Cut loose by the Mets last week despite still being owed $6 million for this season, Luis Castillo has reportedly signed a minor-league contract with the Phillies.
World-renowned Castillo hater Jon Heyman naturally hates the move and an awful lot of Phillies fans seem to agree, but given the injuries to Chase Utley and Placido Polanco they can certainly use some infield depth and as non-guaranteed, $400,000 investments go Castillo is a perfectly reasonable pickup.
He’s a shell of the player Omar Minaya traded for and then signed to a four-year, $25 million deal and the deterioration of Castillo’s once-excellent speed has magnified his career-long lack of power, but last season he drew more walks (39) than strikeouts (25) while posting a .337 on-base percentage that was solidly above the NL average of .328 and got on base at a .366 clip during his entire four-year run with the Mets.
There are far worse backup infielders and the Phillies currently have Wilson Valdez penciled into the Opening Day lineup despite his career-high offensive numbers being no better than Castillo’s worst. If the Phillies deem Castillo washed up they can cut bait and essentially be out nothing while the Mets pay him $1 million a month. And if he still has a little gas left in the tank, they added some solid infield depth at basically no cost.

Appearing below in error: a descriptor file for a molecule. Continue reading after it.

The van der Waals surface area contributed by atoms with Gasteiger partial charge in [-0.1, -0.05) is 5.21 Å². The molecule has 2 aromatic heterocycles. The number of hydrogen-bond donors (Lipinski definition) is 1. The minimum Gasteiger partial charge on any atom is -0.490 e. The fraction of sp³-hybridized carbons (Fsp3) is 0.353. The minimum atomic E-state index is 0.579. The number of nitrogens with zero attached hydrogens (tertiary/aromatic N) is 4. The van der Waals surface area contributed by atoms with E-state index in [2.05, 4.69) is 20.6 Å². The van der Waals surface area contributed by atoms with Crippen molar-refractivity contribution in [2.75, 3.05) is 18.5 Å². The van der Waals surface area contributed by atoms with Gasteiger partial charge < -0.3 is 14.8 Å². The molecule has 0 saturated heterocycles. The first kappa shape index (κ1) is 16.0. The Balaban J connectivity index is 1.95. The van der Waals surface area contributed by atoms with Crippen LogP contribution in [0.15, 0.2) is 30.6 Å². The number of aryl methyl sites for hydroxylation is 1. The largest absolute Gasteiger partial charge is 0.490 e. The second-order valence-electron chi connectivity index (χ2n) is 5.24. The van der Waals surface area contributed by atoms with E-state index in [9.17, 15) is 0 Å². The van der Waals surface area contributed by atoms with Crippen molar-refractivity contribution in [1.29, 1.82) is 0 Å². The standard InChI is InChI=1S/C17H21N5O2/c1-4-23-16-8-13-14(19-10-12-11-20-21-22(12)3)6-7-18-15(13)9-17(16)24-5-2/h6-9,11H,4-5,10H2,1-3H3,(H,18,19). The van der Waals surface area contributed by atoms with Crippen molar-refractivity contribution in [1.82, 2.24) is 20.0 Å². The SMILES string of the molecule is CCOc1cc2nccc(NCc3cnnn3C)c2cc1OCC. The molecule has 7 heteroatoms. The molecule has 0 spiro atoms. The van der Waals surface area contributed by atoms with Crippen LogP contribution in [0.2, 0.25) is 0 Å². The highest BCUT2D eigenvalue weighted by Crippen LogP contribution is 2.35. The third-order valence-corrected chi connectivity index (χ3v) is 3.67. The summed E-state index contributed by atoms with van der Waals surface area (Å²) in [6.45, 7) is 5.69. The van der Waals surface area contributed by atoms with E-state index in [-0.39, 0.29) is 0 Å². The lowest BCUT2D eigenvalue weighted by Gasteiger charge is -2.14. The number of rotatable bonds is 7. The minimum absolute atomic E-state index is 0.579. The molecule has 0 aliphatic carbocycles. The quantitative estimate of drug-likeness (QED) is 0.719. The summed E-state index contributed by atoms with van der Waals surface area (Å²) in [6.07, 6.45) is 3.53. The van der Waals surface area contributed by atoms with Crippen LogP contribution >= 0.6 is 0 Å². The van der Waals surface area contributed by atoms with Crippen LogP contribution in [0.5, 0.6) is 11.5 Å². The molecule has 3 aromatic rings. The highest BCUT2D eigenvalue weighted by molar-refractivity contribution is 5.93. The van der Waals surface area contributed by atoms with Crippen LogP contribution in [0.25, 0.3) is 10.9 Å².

The Brewers reportedly signed third baseman Mike Moustakas to a one-year, $10 million contract on Sunday. While the deal is not yet official, MLB.com’s Adam McCalvy reports that the Brewers plan to give Moustakas a look at second base during spring training. If all goes well, he will be the primary second baseman and Travis Shaw will stay at third base.
The initial thought was that Moustakas would simply take over at third base for the more versatile Shaw. Moustakas has spent 8,035 of his career defensive innings at third base, 35 innings at first base, and none at second. In fact, he has never played second base as a pro player. Shaw, meanwhile, has spent 268 of his 4,073 1/3 defensive innings in the majors at second base and played there as recently as October.
This is certainly an interesting wrinkle to signing Moustakas, who is a decent third baseman. He was victimized by another slow free agent market, not signing until March last year on a $6.5 million deal with a $15 million mutual option for this season. That option was declined, obviously, and he ended up signing for $5 million cheaper here in February as the Brewers waited him out. Notably, Moustakas did not have qualifying offer compensation attached to him this time around.
Last season, between the Royals and Brewers, the 30-year-old Moustakas hit .251/.315/.459 with 28 home runs and 95 RBI in 635 plate appearances.